How to Cope with Occasions
Bubbling sound and strong aroma of coffee signifies my morning cup of life-saving juice is ready - it's 6.15 am; I'm bleary-eyed, have not slept well and my cat won't leave me alone till he's fed - circling my cold feet and (although I didn't) I just want to kick him sky high and shout 'GIVE ME A MINUTEEEEEEE!!!!'
It's been an emotional roller-coaster of a week; our youngest had a 'taster day' at big school, our oldest girl turned 14, and it was father's day too to boot. Several significant life events happening all in one week.
Father's day and sea air brushes our faces. Huddling close, the kids, Alex and I stroll along the promenade. Lola has taken charge of pushing her dad in the wheelchair (she usually does, I think it's her way of connecting and looking after her dad), Esmie sits on his lap cuddling him to warm him up. They sporadically describe a scene to him - a seagull pooing mid-flight, a child crying - 'don't worry dad, that kid was crying but the mummy was there', the kids innately making sure their dad is reassured in his non-seeing world. Later I help Alex to drink his tea through a straw, as his shaky hand holds the cup, I gaze at him, into those bold, oceans-deep, blue eyes, the eyes that encapsulated me so many years ago. I wipe the tears from mine as suddenly I feel so overwhelmed by how Alex needs help with everything now. And I wish, I just wish, he could see his children as they are today...
The events of the week had me pondering how I cope with these occasions. As usual, there is no hard and fast rule, no 'dummies guide to'... but it is something I felt I wanted to explore and write about...
How to cope with 'occasions'.
By occasions, I mean any event or significant day, of which there are many! Arguably, every day spent without your loved one is an event and significant, but the significant life events - your child losing their first tooth, their first day at school, the birthday that your loved one doesn't even know is happening, Christmas, anniversaries... These days highlight and put your grief in a spotlight. Like you have been shoved on stage, exposed unexpectedly and you look on at a sea of faces expecting you to perform. Because usually, you do, and if you are reading this then I am making the (maybe incorrect!) assumption that you are not doing so from a corner in which you are rocking, whilst simultaneously drinking gin, through a straw out of the bottle...Generally, I think it is safe to say that, the faces of those who cross your path hide trauma of some sort or another.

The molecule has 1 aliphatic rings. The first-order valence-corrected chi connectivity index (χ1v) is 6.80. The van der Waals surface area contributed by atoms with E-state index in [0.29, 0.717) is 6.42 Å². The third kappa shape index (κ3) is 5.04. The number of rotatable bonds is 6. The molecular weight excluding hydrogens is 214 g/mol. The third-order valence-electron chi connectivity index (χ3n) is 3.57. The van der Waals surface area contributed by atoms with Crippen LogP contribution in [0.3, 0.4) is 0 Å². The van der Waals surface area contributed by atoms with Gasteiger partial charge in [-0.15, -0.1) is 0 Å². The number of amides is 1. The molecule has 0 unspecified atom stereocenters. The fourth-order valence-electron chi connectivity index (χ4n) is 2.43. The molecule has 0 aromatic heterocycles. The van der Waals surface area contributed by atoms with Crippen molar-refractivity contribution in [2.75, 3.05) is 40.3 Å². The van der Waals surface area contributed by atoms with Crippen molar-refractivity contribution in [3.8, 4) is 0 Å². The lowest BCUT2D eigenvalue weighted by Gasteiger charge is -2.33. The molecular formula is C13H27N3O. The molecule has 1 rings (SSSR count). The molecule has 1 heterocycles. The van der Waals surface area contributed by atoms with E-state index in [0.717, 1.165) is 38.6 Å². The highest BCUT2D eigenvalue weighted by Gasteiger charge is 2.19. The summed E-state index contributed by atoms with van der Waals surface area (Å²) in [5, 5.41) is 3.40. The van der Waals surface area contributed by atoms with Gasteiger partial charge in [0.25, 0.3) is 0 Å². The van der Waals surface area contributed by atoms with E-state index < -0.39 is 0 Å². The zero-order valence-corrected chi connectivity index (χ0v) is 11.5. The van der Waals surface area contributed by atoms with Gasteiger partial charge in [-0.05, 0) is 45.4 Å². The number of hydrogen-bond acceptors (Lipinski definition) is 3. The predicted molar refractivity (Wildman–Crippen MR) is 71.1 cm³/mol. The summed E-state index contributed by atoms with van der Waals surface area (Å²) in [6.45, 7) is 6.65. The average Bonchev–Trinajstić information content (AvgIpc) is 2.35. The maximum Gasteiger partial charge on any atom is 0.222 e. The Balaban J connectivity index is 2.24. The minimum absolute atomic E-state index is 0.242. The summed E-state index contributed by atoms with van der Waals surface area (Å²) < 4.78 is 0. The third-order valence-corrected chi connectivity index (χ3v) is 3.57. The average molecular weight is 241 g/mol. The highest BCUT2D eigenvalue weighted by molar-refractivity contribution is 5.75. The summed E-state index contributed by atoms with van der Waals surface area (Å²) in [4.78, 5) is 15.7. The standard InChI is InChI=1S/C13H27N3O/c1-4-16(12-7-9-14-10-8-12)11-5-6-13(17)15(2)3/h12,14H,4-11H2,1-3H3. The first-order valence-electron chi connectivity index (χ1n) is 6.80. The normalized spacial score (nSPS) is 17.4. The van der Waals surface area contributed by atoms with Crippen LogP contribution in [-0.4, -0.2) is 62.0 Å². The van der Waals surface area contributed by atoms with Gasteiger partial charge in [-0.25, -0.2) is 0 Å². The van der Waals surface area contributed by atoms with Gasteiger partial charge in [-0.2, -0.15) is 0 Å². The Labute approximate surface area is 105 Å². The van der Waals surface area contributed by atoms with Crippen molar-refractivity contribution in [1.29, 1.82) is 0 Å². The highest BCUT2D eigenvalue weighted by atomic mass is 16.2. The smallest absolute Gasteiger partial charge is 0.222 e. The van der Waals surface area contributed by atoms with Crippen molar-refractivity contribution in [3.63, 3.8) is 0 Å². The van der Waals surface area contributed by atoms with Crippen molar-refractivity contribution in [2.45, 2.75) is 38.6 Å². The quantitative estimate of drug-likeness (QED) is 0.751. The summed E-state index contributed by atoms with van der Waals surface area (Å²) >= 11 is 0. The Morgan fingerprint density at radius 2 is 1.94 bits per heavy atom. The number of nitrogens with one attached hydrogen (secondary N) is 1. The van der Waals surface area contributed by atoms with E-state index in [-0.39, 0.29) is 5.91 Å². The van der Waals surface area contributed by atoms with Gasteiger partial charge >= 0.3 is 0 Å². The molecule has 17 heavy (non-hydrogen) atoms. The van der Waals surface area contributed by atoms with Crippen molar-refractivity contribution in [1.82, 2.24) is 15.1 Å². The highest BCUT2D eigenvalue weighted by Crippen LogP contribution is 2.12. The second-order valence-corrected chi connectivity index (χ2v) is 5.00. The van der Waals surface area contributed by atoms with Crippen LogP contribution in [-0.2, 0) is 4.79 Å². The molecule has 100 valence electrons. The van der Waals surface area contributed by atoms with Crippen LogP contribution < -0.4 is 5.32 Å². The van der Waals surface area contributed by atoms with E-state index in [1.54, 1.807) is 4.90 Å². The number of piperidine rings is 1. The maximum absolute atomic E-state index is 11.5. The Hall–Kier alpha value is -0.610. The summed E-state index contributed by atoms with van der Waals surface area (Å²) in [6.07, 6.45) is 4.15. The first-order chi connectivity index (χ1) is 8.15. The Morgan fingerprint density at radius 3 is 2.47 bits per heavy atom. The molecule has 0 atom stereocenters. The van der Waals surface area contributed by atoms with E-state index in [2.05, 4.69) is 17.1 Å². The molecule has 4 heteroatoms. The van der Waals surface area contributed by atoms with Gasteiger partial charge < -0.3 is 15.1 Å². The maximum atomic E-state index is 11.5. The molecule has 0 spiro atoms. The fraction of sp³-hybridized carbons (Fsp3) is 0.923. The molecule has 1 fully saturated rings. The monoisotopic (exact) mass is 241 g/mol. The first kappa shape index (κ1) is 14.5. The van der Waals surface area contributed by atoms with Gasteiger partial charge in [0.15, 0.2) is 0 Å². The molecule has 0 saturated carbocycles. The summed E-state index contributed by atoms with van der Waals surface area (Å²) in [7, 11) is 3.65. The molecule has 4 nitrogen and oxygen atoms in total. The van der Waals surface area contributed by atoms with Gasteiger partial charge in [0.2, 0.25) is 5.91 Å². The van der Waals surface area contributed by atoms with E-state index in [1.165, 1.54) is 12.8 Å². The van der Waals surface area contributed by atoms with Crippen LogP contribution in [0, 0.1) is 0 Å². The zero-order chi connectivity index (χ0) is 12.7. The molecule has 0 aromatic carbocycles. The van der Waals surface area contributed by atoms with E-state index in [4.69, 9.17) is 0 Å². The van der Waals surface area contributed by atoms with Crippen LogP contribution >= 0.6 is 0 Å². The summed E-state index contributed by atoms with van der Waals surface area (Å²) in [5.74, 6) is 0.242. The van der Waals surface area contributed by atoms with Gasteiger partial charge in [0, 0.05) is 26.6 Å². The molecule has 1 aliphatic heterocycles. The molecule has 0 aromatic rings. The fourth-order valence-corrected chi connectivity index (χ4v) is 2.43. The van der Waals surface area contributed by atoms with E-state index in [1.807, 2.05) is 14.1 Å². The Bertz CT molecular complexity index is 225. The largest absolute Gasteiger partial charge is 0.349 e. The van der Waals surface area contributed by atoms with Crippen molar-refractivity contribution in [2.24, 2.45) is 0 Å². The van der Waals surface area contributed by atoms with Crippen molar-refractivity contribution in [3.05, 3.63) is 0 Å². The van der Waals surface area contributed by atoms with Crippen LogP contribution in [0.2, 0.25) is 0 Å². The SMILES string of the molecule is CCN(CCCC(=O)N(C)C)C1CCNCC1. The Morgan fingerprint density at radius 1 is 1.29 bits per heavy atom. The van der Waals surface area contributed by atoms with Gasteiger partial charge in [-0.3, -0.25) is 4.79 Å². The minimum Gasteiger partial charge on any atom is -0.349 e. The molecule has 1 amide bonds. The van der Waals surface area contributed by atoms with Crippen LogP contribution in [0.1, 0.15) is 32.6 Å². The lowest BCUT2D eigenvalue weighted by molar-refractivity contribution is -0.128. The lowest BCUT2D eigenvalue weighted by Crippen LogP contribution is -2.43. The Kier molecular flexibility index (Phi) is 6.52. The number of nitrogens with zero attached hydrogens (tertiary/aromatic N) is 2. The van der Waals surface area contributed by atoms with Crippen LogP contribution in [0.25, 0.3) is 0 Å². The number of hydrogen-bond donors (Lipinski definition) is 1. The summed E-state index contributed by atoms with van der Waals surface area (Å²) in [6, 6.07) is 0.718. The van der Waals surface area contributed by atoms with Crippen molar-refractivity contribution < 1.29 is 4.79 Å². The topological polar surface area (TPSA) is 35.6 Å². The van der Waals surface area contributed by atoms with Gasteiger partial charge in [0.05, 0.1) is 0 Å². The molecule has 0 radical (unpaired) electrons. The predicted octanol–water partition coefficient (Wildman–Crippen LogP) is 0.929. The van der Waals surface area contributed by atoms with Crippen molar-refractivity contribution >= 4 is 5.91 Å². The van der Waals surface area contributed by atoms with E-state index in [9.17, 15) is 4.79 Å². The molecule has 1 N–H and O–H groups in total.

So why is it especially these occasions that get us? Personally, I know it's because the sudden deluge of the 'what could have been' speeches grab centre stage in my mind. For me, it's as though, regardless of what a 'good place' I have been in leading up to this day, my subconscious demands acknowledgement of the sadness. I have recently been ok prior to the day, then awoken in the early hours of the morning and pain has just engulfed me - before even a conscious thought has entered my head - 'oh, that's why...' I finally rationalise after some seconds of wondering why I am THIS down.
So, I (yes one of my favourite words coming up...) ALLOW it. I no longer tell myself I should be coping better, or be over it by now. I honour the pain I am in, I wallow, even, in it! Because if I try and make it go away, I pay it negative attention, which reinforces it more deeply.
I try (if possible) to have an easy day that day. I will make time for a walk by the ocean alone, or I will just sit drinking a cup of tea with my thoughts and my feelings for a while. I may write, or I may call a friend and just cry doing that really annoying crying voice thing where your friend thinks a talking mouse has rung them...
Also, there's experience, experience and time tell you that you have gone through this time and time again, and you will get through this one too.
My advice to you would be to be GENTLE with yourself on those days, where possible, take yourself off, allow all the sorrow that is woven into your being to show itself for a while, then allow the rest of you, your life, the beauty in this world to weave it's luminosity around you too. FEELING it is healing it (what a dreadful saying I have just made up!).
Be gentle, be kind, allow it, and the pain will lessen after, you can resume normality. You will get through, it's ok, it's all part of this healing journey you are on.
There will never be a cure, there will probably never be a day that goes by when you don't feel some sadness at some point for the one you lost, but those times you are really feeling it are just as important as those days you are ok, they preempt the relief even, that you are ok.